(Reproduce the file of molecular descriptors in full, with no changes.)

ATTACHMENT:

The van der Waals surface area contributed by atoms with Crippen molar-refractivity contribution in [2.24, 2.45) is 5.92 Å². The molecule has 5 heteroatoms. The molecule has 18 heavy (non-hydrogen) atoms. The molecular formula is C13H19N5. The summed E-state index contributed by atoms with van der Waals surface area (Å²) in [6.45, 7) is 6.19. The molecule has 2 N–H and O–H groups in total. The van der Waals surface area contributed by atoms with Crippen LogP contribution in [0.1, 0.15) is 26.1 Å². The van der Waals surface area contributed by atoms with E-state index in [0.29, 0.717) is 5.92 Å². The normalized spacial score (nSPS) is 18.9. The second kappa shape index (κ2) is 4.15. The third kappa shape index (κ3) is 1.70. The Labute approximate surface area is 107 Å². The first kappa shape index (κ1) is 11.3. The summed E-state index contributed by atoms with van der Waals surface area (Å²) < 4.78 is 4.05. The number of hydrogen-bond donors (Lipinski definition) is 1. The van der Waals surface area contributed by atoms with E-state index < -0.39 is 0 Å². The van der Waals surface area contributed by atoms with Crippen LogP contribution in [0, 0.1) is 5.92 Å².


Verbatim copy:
The van der Waals surface area contributed by atoms with Crippen molar-refractivity contribution in [2.24, 2.45) is 5.92 Å². The molecule has 5 heteroatoms. The molecule has 18 heavy (non-hydrogen) atoms. The molecular formula is C13H19N5. The summed E-state index contributed by atoms with van der Waals surface area (Å²) in [6.45, 7) is 6.19. The molecule has 2 N–H and O–H groups in total. The van der Waals surface area contributed by atoms with Crippen LogP contribution in [0.1, 0.15) is 26.1 Å². The van der Waals surface area contributed by atoms with E-state index in [0.29, 0.717) is 5.92 Å². The normalized spacial score (nSPS) is 18.9. The second kappa shape index (κ2) is 4.15. The third kappa shape index (κ3) is 1.70. The Labute approximate surface area is 107 Å². The first kappa shape index (κ1) is 11.3. The summed E-state index contributed by atoms with van der Waals surface area (Å²) < 4.78 is 4.05. The number of hydrogen-bond donors (Lipinski definition) is 1. The van der Waals surface area contributed by atoms with E-state index < -0.39 is 0 Å². The van der Waals surface area contributed by atoms with Crippen LogP contribution in [0, 0.1) is 5.92 Å².